In early 1960s Jackson, Mississippi, Skeeter (Stone), a Southern belle with ambition, has returned home after college to take a job at a newspaper. When her publisher asks her to do a column on housekeeping, little does he suspect how far she'll take the assignment. Struck anew by the embedded racism even within her own circle, she convinces a friend's maid, Abileen Clark (Davis), to speak about her life, which has been devoted to raising the children of white families. Before long, all the maids in town are lining up to tell their stories, too. Skeeter turns them into a book, which causes quite a stir in Jackson and beyond.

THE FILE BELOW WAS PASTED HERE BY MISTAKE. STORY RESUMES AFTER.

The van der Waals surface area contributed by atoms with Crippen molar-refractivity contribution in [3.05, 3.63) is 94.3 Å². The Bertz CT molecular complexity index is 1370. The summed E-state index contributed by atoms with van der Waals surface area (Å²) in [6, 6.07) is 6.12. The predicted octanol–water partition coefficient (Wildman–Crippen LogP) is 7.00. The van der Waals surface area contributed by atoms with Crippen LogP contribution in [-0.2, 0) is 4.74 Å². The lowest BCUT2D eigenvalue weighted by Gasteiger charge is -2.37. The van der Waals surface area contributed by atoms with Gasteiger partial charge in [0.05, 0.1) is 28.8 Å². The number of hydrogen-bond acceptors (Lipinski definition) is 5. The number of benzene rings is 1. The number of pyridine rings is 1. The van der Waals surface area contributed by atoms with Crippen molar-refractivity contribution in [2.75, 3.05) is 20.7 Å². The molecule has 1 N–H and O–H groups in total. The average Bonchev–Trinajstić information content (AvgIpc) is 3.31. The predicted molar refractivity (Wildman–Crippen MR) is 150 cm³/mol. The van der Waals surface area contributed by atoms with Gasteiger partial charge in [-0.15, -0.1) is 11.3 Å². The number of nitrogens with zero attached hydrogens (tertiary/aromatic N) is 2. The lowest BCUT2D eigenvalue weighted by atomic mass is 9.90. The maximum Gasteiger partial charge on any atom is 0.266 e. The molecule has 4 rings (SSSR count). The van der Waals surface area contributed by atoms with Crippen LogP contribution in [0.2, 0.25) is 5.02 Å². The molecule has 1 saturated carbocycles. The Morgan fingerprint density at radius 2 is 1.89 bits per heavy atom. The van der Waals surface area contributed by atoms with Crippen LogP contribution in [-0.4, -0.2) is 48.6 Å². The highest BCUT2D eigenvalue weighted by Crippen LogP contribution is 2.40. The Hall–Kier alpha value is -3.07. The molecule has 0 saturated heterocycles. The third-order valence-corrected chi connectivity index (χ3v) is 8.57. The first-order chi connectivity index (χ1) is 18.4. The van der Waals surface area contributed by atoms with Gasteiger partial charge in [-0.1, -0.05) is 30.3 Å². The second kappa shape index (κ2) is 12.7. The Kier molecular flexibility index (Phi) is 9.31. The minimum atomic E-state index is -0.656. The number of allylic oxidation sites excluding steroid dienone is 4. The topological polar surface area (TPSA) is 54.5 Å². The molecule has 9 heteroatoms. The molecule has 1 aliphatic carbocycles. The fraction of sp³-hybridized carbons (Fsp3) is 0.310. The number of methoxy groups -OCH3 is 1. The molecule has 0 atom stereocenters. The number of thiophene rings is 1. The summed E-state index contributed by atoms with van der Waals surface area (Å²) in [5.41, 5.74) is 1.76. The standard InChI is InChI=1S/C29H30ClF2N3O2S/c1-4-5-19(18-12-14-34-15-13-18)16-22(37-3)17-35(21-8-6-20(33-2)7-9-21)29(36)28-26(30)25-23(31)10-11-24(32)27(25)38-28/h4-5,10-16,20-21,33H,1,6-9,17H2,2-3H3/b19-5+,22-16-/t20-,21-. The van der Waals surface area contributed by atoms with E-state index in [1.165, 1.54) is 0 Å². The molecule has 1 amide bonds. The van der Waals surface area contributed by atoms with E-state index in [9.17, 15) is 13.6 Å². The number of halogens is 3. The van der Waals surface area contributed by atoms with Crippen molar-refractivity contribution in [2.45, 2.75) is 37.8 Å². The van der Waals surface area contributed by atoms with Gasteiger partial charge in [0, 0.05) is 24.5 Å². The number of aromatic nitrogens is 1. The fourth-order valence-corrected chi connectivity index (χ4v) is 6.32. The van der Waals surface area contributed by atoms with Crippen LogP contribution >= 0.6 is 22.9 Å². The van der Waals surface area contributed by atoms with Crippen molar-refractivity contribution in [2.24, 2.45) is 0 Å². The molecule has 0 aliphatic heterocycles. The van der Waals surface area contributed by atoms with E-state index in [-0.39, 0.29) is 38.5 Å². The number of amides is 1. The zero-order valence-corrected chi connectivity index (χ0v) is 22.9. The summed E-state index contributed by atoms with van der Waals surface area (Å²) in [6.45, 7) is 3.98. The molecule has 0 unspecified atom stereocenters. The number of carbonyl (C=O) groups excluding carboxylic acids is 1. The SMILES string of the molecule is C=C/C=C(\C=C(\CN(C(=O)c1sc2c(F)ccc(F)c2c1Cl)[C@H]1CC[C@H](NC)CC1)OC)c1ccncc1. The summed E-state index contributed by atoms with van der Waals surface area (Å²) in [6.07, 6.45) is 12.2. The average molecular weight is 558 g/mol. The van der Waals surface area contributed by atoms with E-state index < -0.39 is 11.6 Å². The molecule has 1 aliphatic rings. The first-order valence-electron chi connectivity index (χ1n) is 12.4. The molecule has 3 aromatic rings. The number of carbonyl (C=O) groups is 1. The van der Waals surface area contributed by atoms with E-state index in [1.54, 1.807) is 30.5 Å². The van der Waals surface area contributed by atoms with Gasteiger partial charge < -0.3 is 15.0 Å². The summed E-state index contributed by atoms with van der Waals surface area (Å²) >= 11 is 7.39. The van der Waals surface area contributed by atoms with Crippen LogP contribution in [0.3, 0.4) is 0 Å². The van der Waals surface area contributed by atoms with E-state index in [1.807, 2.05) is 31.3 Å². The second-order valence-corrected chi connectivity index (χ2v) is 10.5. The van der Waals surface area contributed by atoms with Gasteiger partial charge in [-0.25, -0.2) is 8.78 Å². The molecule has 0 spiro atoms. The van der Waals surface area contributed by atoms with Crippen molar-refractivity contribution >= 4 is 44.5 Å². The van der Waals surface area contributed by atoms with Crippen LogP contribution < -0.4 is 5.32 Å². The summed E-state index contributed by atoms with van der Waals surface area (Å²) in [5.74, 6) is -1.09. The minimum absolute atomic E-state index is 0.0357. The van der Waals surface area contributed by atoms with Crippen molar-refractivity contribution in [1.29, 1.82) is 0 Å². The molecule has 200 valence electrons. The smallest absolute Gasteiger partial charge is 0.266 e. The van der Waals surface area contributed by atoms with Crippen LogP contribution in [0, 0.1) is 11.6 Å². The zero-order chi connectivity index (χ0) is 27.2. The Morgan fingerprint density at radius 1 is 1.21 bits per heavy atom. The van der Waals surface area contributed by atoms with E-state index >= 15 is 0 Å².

Based on the best-selling novel by Kathryn Stockett, this surprise smash-hit, nominated for five Academy Awards (including Best Picture), is carried by a strong ensemble cast. Davis is a standout as Abileen, whose character takes the biggest risk in cooperating with Skeeter. Octavia Spencer, who took home an Oscar, is also electrifying as Minny, whose angry defiance only brings her grief. On the other side of the color line, Chastain is equally winning as a dishy, nouveau riche wife similarly outcast from "polite" society. Director Taylor does an admirable job juggling Stockett's various subplots, giving each of his leading ladies room to shine. By turns funny, heartbreaking, and rich in period flavor, "The Help" is definitely worth hiring.